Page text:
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State v. Simmons

Court of Appeals of New Mexico

October 25, 2017

STATE OF NEW MEXICO, Plaintiff-Appellee,
v.
PHILLIP SIMMONS, Defendant-Appellant.

         APPEAL FROM THE DISTRICT COURT OF BERNALILLO COUNTY Benjamin Chavez, District Judge

          Hector H. Balderas, Attorney General Maris Veidemanis, Assistant Attorney General Santa Fe, NM for Appellee

          Bennett J. Baur, Chief Public Defender Nina Lalevic, Assistant Appellate Defender Santa Fe, NM for Appellant

          OPINION

          JONATHAN B. SUTIN, Judge

         {1} Defendant Phillip Simmons was convicted by a jury of two counts of criminal sexual penetration in the second degree (in the commission of a felony) (CSP II-felony) in violation of NMSA1978, Section 30-9-11(E)(5) (2009), one count of criminal sexual penetration in the second degree (by force or coercion, child 13-18) (CSP II-force/coercion) in violation of Section 30-9-11(E)(1), one count of kidnapping in the first degree in violation of NMSA 1978, Section 30-4-1 (2003), one count of distribution of a controlled substance to a minor in the second degree in violation of NMSA 1978, Section 30-31-21 (1987), and one count of contributing to the delinquency of a minor in violation of NMSA 1978, Section 30-6-3 (1990).[1]

         {2} On appeal, Defendant argues that (1) the district court failed to instruct the jury on a required element for the CSP II-felony convictions; (2) there was insufficient evidence to support the jury's guilty verdicts; and (3) this Court must vacate the kidnapping, distribution of a controlled substance to a minor, or contributing to the delinquency of a minor convictions, or else reduce the CSP II-felony convictions to CSP IV because allowing all convictions to stand would violate double jeopardy. We affirm in part and remand in order to vacate Defendant's CSP II-felony convictions.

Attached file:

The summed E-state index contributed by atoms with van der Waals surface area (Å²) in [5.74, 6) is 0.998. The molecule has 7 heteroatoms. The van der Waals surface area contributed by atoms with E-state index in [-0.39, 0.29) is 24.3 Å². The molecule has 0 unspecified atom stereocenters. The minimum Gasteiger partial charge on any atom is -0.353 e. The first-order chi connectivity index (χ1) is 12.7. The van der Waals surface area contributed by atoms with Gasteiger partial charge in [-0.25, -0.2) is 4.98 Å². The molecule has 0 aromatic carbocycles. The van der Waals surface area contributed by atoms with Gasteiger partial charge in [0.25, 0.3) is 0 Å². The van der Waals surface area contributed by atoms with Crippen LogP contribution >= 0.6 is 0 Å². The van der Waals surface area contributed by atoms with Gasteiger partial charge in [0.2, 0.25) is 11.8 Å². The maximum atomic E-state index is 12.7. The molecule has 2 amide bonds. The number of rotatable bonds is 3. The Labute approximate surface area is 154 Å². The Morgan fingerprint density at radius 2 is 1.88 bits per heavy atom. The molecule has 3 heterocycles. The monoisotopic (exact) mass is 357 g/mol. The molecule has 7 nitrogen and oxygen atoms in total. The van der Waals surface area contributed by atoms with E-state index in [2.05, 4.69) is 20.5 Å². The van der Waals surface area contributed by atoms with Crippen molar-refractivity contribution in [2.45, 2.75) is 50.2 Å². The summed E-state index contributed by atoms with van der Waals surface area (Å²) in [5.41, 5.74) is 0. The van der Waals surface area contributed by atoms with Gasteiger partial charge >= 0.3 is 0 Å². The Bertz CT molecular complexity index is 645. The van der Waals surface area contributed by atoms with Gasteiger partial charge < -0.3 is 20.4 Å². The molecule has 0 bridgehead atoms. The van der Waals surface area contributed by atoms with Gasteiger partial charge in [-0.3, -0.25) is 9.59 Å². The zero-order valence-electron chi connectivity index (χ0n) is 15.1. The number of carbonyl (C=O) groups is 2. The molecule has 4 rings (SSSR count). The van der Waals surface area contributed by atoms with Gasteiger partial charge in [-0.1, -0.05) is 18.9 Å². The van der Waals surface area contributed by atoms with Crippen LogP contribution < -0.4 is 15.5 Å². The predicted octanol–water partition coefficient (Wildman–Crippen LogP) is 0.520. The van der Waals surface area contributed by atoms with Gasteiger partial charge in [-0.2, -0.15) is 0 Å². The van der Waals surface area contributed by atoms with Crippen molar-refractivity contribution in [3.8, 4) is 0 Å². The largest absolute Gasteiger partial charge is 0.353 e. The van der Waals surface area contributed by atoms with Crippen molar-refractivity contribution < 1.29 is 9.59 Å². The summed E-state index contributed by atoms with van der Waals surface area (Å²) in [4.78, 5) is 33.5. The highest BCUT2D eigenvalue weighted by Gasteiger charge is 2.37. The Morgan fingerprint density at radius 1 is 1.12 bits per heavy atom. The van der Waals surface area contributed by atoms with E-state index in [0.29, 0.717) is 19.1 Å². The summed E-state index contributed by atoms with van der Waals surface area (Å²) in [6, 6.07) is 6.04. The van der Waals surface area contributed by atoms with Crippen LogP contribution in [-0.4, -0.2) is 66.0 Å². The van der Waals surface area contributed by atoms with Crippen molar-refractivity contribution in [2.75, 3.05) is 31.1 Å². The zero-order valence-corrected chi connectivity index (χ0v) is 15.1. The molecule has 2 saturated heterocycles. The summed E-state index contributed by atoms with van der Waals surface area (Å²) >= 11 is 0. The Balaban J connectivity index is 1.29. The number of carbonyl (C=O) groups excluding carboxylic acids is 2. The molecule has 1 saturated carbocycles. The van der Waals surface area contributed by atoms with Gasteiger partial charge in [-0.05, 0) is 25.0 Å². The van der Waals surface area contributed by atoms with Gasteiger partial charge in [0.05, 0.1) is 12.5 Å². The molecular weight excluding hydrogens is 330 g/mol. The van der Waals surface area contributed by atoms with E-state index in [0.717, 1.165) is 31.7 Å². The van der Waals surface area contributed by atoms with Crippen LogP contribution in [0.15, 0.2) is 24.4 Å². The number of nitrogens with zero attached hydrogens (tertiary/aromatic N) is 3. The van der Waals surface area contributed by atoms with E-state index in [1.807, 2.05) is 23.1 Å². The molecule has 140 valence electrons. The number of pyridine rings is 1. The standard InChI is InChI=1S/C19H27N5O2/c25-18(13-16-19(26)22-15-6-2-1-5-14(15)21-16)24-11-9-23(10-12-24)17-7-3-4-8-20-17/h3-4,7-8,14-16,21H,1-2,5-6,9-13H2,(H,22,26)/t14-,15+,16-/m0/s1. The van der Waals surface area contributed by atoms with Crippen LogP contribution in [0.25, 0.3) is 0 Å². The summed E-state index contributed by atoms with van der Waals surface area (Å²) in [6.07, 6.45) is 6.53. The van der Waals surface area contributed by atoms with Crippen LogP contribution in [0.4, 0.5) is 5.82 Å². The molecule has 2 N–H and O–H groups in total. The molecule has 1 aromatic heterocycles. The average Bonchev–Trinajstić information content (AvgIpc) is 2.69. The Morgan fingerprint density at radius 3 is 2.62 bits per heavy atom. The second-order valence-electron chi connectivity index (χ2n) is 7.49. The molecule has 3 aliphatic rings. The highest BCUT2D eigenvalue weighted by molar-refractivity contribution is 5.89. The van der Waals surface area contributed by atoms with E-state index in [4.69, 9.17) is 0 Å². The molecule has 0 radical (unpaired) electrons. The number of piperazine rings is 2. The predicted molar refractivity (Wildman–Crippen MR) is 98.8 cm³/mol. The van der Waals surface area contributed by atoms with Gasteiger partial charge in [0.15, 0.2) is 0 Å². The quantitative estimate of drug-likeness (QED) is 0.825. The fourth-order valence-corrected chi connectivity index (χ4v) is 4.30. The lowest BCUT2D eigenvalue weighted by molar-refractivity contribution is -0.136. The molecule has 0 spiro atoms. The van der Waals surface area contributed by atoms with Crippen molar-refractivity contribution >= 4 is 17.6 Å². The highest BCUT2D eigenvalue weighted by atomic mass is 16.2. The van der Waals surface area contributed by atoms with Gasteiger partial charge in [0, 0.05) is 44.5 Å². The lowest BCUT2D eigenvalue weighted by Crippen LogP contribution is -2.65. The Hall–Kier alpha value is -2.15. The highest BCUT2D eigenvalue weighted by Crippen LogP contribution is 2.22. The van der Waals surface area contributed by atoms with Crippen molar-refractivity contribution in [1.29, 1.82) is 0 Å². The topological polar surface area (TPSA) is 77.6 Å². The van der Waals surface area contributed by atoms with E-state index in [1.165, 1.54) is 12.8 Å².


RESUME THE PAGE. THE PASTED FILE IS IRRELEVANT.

BACKGROUND

         {3} On an evening in July 2010, Victim, a fifteen-year-old boy, went to a concert with his family. After the concert, Victim planned on attending a party with his family and got a ride with his cousin and his cousin's friend. While in the car, Victim got into an argument with his cousin, at which point his cousin's friend kicked Victim out of the car in downtown Albuquerque near the Alvarado Transportation Center (ATC). Victim, wanting to get home, tried to get a ride home from ATC but was initially unsuccessful. After some time, Defendant pulled up to Victim and offered Victim a ride home. Defendant told Victim he needed to do something first and drove to a salon. After going to the salon, Defendant drove Victim to Defendant's apartment.